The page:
Director-General

Solidarity and Globalization - Innovative Financing for development and combating pandemics

Plenary session 2 - Innovative financing for Public Health

Paris, France
28 February 2006

The concept of gathering new money from a tax on airline tickets is creative and exciting. For some time President Chirac was the sole champion of the solidarity levy. From the number of participants in this meeting, innovative financing has taken off. It is gratifying.

Tax has never been popular - except with ministers of finance. These days, with high oil prices and tightened security on international travel, there is increasing pressure to stay at home or not travel by air. The travel industry is suffering setbacks.

One might say that this is a bad time to be launching a ticketing tax. But it really does make sense.

There is a critical need for new money from original sources. The challenges the world faces today from diseases like HIV/AIDS, malaria, tuberculosis, and preparing for pandemic influenza require money. The ambitious targets of the Millennium Development Goals need financing. We know that governments have finite budgets. Private donors, even major ones like the Bill & Melinda Gates Foundation, have limitations on their financing capabilities. We can't keep re-shuffling the old money.

Let's look at the example of Norway. Minister Jonas Store can tell us how his government has made a critical difference to immunization from the beginning of the GAVI Alliance by providing fresh money to this new initiative. The International Financing Facility for Immunization - another innovative financing mechanism - will provide a further vital boost to this key area.

The new airline ticketing levy will similarly bring new money to important health issues. The airline industry's experience of its drastic fall in business during SARS in 2003 reflects the vulnerability of service sectors such as tourism, transport, retail and hospitality to public health events. An outbreak of pandemic influenza will hit this sector very hard, as people try to avoid infection. Airlines have much to gain from putting some of their resources into prevention activities. Investing in health in this way is not so much a donation, as an insurance policy.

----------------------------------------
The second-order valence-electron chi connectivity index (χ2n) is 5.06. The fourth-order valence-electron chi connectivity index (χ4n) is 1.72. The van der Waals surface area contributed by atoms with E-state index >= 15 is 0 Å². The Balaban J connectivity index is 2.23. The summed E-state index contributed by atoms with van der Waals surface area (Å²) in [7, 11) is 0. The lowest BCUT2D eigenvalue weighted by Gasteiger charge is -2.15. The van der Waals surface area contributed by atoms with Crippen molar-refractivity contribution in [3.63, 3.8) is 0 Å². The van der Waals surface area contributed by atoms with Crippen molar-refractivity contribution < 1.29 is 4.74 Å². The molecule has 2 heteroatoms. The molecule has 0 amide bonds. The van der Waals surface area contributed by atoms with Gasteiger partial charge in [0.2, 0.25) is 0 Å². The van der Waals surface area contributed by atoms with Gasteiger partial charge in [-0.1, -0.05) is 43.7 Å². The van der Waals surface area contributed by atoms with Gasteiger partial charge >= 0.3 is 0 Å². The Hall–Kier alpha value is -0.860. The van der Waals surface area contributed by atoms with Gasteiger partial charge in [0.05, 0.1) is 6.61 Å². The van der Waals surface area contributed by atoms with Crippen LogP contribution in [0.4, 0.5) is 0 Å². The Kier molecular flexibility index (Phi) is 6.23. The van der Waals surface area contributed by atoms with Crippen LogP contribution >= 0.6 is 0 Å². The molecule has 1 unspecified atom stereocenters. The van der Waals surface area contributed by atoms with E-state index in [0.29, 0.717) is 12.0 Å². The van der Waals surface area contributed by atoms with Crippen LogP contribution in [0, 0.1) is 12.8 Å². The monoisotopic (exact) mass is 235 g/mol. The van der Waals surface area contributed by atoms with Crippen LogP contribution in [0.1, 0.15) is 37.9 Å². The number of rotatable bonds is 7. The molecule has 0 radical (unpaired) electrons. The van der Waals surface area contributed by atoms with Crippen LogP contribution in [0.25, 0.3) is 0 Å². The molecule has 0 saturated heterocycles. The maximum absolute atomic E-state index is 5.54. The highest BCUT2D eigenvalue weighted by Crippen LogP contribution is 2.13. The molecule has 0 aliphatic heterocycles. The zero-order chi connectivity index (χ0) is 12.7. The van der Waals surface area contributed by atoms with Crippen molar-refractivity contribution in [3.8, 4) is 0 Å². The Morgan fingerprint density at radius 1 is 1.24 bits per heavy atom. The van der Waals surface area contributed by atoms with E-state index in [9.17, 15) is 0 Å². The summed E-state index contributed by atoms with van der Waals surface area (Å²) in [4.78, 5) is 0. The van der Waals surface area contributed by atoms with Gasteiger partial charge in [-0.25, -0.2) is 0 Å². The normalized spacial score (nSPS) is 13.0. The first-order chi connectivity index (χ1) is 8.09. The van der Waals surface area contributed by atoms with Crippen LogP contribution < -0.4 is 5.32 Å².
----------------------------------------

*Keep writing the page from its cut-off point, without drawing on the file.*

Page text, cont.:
Having achieved the hard task of raising the money, how should this money be spent? Passengers will want to see that their contribution is being spent in a specific, accountable way. It should not simply go into a general public health pot. This is why the proposal to support an international drug purchase facility is so appropriate. It is a tangible approach to overcoming one important obstacle in drug provision. We already have seen, with the Global TB Drug Facility, how remarkably effective such an arrangement is, and the radical improvements it can bring to disease control.

If this can be done it would make a valuable and substantial contribution to world health.

For this reason, I applaud President Chirac's initiative, giving this proposal WHO's full support, and encouraging you to do the same.

Thank you.

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